Two years later, the Cavs were starting Ira Newble at the two-guard and completely fell apart down the stretch, narrowly missing the playoffs with Brendan Malone, an interim head coach, at the helm because Paul Silas decided that spiting Jeff McInnis was more important than winning a game in which LeBron scored 56 points, and was subsequently fired.

At the same time, Gordon Gund was selling his majority stake in the team to Dan Gilbert, signifying an organizational paradigm shift from old-school to new-school.

Enter Ferry and Mike Brown shortly thereafter. Starting together from essentially scratch, with LeBron their only real asset, the tandem that everyone loves to hate has won 120 regular season games through Tuesday and four playoff series in about two and a half seasons.

Yet everyone expects Ferry to poof a roster rivaling that of the Spurs and Mavericks onto the floor, or his name is mud and we can't blame LeBron for wanting to leave.

Ferry hasn't batted 1.000 with his moves. Far from it. But no GM does. Given the compost heap Ferry inherited, with no huge expiring deals save for Z's, one free agent class of note and one draft in three offseasons, I don't know if the greatest GMs in the game could have done much better with the Cavs.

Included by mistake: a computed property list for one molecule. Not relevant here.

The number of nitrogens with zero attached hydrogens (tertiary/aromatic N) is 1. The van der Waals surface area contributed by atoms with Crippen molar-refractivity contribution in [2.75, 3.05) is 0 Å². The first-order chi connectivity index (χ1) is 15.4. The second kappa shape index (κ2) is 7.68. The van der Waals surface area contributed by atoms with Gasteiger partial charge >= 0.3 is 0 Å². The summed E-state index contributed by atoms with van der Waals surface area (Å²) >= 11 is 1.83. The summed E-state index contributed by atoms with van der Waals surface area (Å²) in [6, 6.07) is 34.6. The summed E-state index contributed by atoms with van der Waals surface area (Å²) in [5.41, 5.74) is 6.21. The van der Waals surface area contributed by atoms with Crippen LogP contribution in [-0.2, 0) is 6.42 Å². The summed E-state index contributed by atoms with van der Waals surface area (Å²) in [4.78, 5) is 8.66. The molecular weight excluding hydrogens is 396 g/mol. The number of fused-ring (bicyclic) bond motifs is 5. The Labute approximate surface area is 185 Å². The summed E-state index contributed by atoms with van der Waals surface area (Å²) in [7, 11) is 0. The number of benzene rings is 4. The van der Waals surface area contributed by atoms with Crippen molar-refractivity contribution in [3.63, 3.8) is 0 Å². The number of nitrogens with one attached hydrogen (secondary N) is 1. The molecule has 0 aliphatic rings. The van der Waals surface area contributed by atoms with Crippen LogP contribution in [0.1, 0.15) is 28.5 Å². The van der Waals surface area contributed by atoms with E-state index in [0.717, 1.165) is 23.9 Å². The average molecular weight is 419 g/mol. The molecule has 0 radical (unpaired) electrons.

Ferry hasn't had a lot to work with in his three years running the Cavs roster. He's going to make mistakes, like any GM. But to go from no playoffs to the top of the conference while still enduring underproductive veterans and fallout from the Jim Paxson era, that's as close to a magical transformation as you'll find in the NBA.

No one here is looking to heap undue praise on Ferry, who still has a lot of work to do. But with tens of millions of dollars in expiring deals over the next two offseasons, Ferry has a chance to do the work. It would be nice if he'd get credit for what he has already done.

For crying out loud, LeBron probably has more confidence in Ferry than anyone in the stands or on press row. And he's the one who is supposed to be storming into Ferry's office and telling him to shove it, remember?

Sunday, January 13, 2008

Wild Thing states his case

There wasn't a lot of black and white in the Anderson Varejao holdout saga, which has already faded into the back of most fans' minds.